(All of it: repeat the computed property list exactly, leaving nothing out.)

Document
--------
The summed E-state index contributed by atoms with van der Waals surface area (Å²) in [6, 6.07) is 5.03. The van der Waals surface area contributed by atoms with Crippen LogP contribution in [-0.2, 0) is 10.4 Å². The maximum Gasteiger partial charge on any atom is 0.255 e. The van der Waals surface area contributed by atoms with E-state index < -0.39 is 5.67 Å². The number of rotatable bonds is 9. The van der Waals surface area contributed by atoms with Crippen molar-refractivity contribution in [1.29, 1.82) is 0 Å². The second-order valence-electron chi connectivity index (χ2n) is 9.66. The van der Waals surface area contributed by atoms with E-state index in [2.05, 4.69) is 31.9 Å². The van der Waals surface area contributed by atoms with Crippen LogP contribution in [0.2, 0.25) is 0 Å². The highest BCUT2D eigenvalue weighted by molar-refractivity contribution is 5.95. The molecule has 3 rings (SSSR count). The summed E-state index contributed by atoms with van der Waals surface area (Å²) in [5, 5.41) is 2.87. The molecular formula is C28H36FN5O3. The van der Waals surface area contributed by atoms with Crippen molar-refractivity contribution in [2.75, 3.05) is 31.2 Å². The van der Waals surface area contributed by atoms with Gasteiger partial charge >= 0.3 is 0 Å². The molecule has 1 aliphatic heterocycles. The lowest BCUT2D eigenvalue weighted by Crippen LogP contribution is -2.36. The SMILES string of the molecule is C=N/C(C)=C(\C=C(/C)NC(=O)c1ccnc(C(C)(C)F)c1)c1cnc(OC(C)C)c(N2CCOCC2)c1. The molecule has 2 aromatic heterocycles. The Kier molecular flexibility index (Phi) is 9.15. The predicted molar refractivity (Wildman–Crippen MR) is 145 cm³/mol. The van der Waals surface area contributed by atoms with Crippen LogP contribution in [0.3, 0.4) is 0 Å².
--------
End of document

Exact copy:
The summed E-state index contributed by atoms with van der Waals surface area (Å²) in [6, 6.07) is 5.03. The van der Waals surface area contributed by atoms with Crippen LogP contribution in [-0.2, 0) is 10.4 Å². The maximum Gasteiger partial charge on any atom is 0.255 e. The van der Waals surface area contributed by atoms with E-state index < -0.39 is 5.67 Å². The number of rotatable bonds is 9. The van der Waals surface area contributed by atoms with Crippen molar-refractivity contribution in [1.29, 1.82) is 0 Å². The second-order valence-electron chi connectivity index (χ2n) is 9.66. The van der Waals surface area contributed by atoms with E-state index in [2.05, 4.69) is 31.9 Å². The van der Waals surface area contributed by atoms with Crippen LogP contribution in [0.2, 0.25) is 0 Å². The highest BCUT2D eigenvalue weighted by molar-refractivity contribution is 5.95. The molecule has 3 rings (SSSR count). The summed E-state index contributed by atoms with van der Waals surface area (Å²) in [5, 5.41) is 2.87. The molecular formula is C28H36FN5O3. The van der Waals surface area contributed by atoms with Crippen molar-refractivity contribution in [2.75, 3.05) is 31.2 Å². The van der Waals surface area contributed by atoms with Gasteiger partial charge >= 0.3 is 0 Å². The molecule has 1 aliphatic heterocycles. The lowest BCUT2D eigenvalue weighted by Crippen LogP contribution is -2.36. The SMILES string of the molecule is C=N/C(C)=C(\C=C(/C)NC(=O)c1ccnc(C(C)(C)F)c1)c1cnc(OC(C)C)c(N2CCOCC2)c1. The molecule has 2 aromatic heterocycles. The Kier molecular flexibility index (Phi) is 9.15. The predicted molar refractivity (Wildman–Crippen MR) is 145 cm³/mol. The van der Waals surface area contributed by atoms with Crippen LogP contribution in [0.3, 0.4) is 0 Å².